[Date Prev][Date Next] [Thread Prev][Thread Next] [Date Index] [Thread Index]

Re: multiarch/bi-arch status (ETA) question

On Tue, 5 Jul 2005, Lennart Sorensen wrote:

The main objection is to change locations of files in a way that is
incompatible with existing software on linux.

But it is not incompatible unless you remove the links - and then you are no longer following the proposal.

Would they not work properly with the symlink in place?

is /usr/lib/i386-linux a symlink back to /usr/lib or what?  /usr/lib

As I understand it, /usr/lib is a symlink/hardlink/bindmount to /usr/lib/i386-linux, not the other way around.

can't be a symlink to /usr/lib/i386-linux after all.  So if programs on

I don't understand. Why not?

i386 look for things in /usr/lib and programs on amd64 look in /usr/lib,
which one gets to keep the location and which one MUST move?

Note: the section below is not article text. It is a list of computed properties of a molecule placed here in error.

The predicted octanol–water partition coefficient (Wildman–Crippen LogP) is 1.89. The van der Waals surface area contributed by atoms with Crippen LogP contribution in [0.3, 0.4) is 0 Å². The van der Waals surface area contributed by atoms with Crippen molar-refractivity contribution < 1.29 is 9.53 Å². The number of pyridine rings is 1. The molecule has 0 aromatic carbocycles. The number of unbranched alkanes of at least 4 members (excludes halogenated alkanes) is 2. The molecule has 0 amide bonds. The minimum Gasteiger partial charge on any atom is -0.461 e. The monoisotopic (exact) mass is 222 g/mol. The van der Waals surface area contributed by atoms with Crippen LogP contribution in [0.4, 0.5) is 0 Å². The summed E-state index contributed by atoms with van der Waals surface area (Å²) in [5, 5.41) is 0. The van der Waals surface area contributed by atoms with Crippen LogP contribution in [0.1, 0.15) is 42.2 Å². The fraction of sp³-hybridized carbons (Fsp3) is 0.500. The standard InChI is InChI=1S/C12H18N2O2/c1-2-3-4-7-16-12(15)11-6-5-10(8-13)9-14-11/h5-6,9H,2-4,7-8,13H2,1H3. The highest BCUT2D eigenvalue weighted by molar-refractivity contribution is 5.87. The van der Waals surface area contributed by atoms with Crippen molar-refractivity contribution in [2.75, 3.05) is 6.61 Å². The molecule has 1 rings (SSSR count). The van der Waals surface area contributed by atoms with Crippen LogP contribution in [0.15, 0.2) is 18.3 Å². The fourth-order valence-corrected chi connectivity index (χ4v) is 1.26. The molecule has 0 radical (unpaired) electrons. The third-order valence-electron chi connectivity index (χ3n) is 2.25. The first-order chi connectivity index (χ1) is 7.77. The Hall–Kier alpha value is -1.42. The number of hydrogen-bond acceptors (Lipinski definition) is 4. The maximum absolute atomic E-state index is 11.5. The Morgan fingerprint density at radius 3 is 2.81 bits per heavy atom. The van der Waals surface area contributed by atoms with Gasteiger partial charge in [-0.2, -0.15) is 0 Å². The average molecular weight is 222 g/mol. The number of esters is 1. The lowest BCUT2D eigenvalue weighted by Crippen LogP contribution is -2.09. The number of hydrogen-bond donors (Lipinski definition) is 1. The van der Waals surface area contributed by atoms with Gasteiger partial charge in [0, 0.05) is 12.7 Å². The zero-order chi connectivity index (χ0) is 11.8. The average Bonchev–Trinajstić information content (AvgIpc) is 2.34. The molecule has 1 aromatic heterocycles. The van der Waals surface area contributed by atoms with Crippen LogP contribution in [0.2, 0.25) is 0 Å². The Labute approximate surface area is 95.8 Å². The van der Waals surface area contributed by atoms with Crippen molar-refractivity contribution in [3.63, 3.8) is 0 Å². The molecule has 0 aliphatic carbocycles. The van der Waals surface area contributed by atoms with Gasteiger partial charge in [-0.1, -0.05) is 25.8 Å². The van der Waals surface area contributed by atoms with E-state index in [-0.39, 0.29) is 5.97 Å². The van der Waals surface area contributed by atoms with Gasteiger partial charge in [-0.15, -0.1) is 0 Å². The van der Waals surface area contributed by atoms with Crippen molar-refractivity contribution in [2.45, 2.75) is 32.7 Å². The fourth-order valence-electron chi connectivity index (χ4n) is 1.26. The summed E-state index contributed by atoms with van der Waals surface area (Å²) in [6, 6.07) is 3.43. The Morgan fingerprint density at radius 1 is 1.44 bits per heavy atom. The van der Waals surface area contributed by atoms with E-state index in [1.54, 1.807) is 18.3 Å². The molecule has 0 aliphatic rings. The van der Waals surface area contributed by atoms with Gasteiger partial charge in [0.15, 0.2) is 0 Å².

But they won't. I must have expressed myself quite badly to have been misunderstood on this so much.

I am not saying that one starts multiarch and immediately pretends its finished. Only that one can start, without breaking anything... so why not start?

Why not make /usr/lib/i386-linux and make the links? New packages would eventually follow the new standard directly; old ones would be gradually ported over. The whole time, you are still pure64, or ia32. At some point, when dpkg/apt and the other infrastructure work is finished, and a usable subset of packages is compliant, then you can switch to "being" multiarch. In the meantime, you manage everything just as you do now.

The problem is you have multiple architectures that all want the same
filenames in the same location.  bind mounts and symlinks won't solve
that unfortunately.  Changing the ld loader might, but even then
anything else that has a hardcoded path needs fixing.

Right. But that's why you make the links, and then start on the work.

Later, when the work is complete, we can support multiple architectures, and until then, we have lost nothing - everything works as it does now.

Reply to: